Branding your Wi-Fi Network with Captive Portals
How to create custom-branded captive portal pages that users see as they log into your network.
Log into SputnikNet, then select Captive Portals under the CONFIG menu.
Add a new captive portal.
Name your captive portal.
Give your captive portal a name, which will appear in the Sputniknet control panel.
The other settings are optional:
- Use (insecure) HTTP: this option is hardly ever used, because it isn't secure. Select it if you are running your own server (SputnikNet On Site), and don't have an SSL certificate installed (though we highly recommend you use SSL). Selecting this option means that user login credentials could be intercepted by a hacker on the wireless network.
- Redirect UR: if supplied, the user will be redirected to this web site after logging in.
- Append session information: this is used in conjunction with the redirect URL. If selected, session information is appended to the redirect URL. This is used if the site being redirected to is logging session information.
Click "Add New Portal" to apply your settings.
Select your captive portal.
View default captive portal HTML.
Click on "Text/Images" to view and edit your captive portal page.
- [login] is where the authentication system(s) applied to the captive portal will place a login form (e.g. the username/password fields, or )
- [style] and [/style] are required to include CSS definitions
The default portal content field illustrates basic HTML, contains an image and login form. All of these can be modified as needed.
To see how the captive portal displays click "View Saved".
Preview default captive portal.
Specify the path to the local image for upload.
Select the image in your file system.
Add as many images as you like to SputnikNet.
Add an image to your captive portal.
To add an image to your captive portal, select the place in the HTML where you want the image reference to appear.
Click the thumbnail of the image you want to add. A reference to the image (i.e. an <img> tag) will be added at the insertion point. Any selected text will be replaced with the image reference.
Review and save captive portal content.
Preview your captive portal.
Review your captive portal.
Assign authentication systems to your captive portal.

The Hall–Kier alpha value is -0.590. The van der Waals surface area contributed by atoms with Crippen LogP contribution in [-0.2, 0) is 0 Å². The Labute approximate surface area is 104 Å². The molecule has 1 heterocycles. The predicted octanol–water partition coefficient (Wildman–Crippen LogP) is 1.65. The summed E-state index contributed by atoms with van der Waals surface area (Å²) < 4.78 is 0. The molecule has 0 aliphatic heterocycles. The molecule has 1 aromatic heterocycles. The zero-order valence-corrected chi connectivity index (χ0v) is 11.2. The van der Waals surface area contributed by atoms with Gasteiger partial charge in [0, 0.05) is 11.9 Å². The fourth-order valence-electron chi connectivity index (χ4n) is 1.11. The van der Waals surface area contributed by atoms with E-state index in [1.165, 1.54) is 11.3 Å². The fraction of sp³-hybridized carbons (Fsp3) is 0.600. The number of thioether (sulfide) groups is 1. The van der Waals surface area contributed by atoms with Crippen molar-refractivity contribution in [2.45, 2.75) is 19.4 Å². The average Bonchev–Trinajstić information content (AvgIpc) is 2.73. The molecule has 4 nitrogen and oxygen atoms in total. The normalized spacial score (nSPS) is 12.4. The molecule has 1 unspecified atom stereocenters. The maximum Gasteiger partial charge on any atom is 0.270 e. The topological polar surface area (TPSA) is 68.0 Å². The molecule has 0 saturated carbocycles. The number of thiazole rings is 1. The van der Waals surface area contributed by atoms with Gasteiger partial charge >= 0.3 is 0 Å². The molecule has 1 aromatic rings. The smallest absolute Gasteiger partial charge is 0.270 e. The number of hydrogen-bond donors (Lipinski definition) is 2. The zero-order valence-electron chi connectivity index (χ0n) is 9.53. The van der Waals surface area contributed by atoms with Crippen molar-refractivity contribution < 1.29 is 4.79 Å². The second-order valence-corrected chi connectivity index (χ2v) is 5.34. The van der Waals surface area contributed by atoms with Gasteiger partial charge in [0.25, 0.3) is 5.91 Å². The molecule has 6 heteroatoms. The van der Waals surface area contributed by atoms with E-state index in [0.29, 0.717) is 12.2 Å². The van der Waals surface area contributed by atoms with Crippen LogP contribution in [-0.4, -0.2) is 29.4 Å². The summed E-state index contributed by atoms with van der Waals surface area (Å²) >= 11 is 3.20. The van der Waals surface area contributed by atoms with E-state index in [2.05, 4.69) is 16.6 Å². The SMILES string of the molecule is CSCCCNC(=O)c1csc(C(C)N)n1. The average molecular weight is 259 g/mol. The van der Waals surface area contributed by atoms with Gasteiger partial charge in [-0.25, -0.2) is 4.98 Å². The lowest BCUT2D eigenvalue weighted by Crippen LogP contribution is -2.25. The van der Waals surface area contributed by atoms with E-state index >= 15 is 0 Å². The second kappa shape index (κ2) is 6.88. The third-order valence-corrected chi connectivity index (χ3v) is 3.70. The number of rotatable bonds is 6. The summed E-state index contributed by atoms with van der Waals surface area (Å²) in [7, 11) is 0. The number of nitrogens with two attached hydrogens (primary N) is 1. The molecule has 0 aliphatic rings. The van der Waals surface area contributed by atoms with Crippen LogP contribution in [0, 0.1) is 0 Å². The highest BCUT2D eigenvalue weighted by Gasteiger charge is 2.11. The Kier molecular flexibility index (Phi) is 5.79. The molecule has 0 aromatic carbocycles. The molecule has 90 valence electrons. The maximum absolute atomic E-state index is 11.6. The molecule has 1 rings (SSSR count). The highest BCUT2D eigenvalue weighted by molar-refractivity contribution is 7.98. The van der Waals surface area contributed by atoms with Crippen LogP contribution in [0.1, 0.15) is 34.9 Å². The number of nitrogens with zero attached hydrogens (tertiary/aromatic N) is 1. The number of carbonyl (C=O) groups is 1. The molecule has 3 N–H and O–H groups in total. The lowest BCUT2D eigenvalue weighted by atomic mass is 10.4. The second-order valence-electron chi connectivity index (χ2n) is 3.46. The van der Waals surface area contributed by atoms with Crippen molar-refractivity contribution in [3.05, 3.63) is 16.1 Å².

Once you're happy with the design of the captive portal page, click "Walled Garden and Authentication" to assign authentication systems and walled gardens to it.
In this case, we will assign "Joe's Java Guest" authentication system, and "Allow to www.joesveryfinecafe.com" walled garden.
The former will place the "Joe's Java Guest" authentication system first (if you have multiple authentication systems), where the [login] tag appears in the captive portal content.
The latter adds the sites defined by www.joesveryfinecafe.com to your captive portal's walled garden. If a user clicks on the link in "Please view our breakfast or lunch menu" (see above) they will be able to browse walled garden sites, for example, to see the menu of the day.
Click "Update" for these changes to take effect.
Assign secondary authentication systems to your captive portal.
After clicking "Update" you can add as many additional authentication systems as required, which will be provided as options for the user. Authentication systems are listed in the captive portal in the order in which they are originally applied.
In this case, we assign the "Joe's Cafe PayPal" authentication system as the second option.
Preview your revised captive portal.
Now, the original default login form is replaced with the selected authentication systems in the order applied.
In this case, the user can surf for a half hour for free using a guest authentication system. After that time has expired, she will be required to pay for access using a PayPal/credit card authentication system.
Preview all authentication options.
Click on "Paid Wi-Fi Access" to preview the secondary authentication system. When the user selects this option, the screen changes to ask them to sign in or to create a new account.
SputnikNet is very flexible when it comes to authentication-- it's possible to do practically anything you want. For more information, see the chapters covering various authentication systems.